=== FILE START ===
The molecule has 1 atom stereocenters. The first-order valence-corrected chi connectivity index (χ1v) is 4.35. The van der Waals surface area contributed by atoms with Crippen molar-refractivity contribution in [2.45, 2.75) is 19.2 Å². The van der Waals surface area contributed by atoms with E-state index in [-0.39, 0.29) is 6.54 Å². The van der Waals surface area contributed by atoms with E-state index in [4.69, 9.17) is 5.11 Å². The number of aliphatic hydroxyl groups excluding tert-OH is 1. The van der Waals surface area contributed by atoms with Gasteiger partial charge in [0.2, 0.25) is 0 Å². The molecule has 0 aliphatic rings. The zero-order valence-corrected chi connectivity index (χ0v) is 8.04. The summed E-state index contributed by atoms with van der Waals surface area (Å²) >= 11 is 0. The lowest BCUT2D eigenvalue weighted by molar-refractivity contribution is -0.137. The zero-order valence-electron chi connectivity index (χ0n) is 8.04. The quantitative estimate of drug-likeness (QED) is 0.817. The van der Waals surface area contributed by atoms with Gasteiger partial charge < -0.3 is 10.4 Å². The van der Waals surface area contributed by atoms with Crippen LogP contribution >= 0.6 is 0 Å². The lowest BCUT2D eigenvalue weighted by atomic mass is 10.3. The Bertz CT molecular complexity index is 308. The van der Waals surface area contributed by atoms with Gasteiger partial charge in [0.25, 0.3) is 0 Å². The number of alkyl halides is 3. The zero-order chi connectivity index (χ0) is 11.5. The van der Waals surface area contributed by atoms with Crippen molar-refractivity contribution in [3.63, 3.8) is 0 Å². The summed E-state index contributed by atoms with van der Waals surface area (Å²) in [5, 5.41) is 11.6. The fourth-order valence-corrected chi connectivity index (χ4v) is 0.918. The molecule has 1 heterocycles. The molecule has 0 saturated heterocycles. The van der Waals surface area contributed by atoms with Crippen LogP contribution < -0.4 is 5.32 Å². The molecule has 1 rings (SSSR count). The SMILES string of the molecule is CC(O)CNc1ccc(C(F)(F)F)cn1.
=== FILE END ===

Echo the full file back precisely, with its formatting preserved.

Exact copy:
The molecule has 1 atom stereocenters. The first-order valence-corrected chi connectivity index (χ1v) is 4.35. The van der Waals surface area contributed by atoms with Crippen molar-refractivity contribution in [2.45, 2.75) is 19.2 Å². The van der Waals surface area contributed by atoms with E-state index in [-0.39, 0.29) is 6.54 Å². The van der Waals surface area contributed by atoms with E-state index in [4.69, 9.17) is 5.11 Å². The number of aliphatic hydroxyl groups excluding tert-OH is 1. The van der Waals surface area contributed by atoms with Gasteiger partial charge in [0.2, 0.25) is 0 Å². The molecule has 0 aliphatic rings. The zero-order valence-corrected chi connectivity index (χ0v) is 8.04. The summed E-state index contributed by atoms with van der Waals surface area (Å²) >= 11 is 0. The lowest BCUT2D eigenvalue weighted by molar-refractivity contribution is -0.137. The zero-order valence-electron chi connectivity index (χ0n) is 8.04. The quantitative estimate of drug-likeness (QED) is 0.817. The van der Waals surface area contributed by atoms with Gasteiger partial charge < -0.3 is 10.4 Å². The van der Waals surface area contributed by atoms with Crippen LogP contribution >= 0.6 is 0 Å². The lowest BCUT2D eigenvalue weighted by atomic mass is 10.3. The Bertz CT molecular complexity index is 308. The van der Waals surface area contributed by atoms with Gasteiger partial charge in [0.25, 0.3) is 0 Å². The number of alkyl halides is 3. The zero-order chi connectivity index (χ0) is 11.5. The van der Waals surface area contributed by atoms with Crippen molar-refractivity contribution in [3.63, 3.8) is 0 Å². The summed E-state index contributed by atoms with van der Waals surface area (Å²) in [5, 5.41) is 11.6. The fourth-order valence-corrected chi connectivity index (χ4v) is 0.918. The molecule has 1 heterocycles. The molecule has 0 saturated heterocycles. The van der Waals surface area contributed by atoms with Crippen LogP contribution < -0.4 is 5.32 Å². The molecule has 1 rings (SSSR count). The SMILES string of the molecule is CC(O)CNc1ccc(C(F)(F)F)cn1.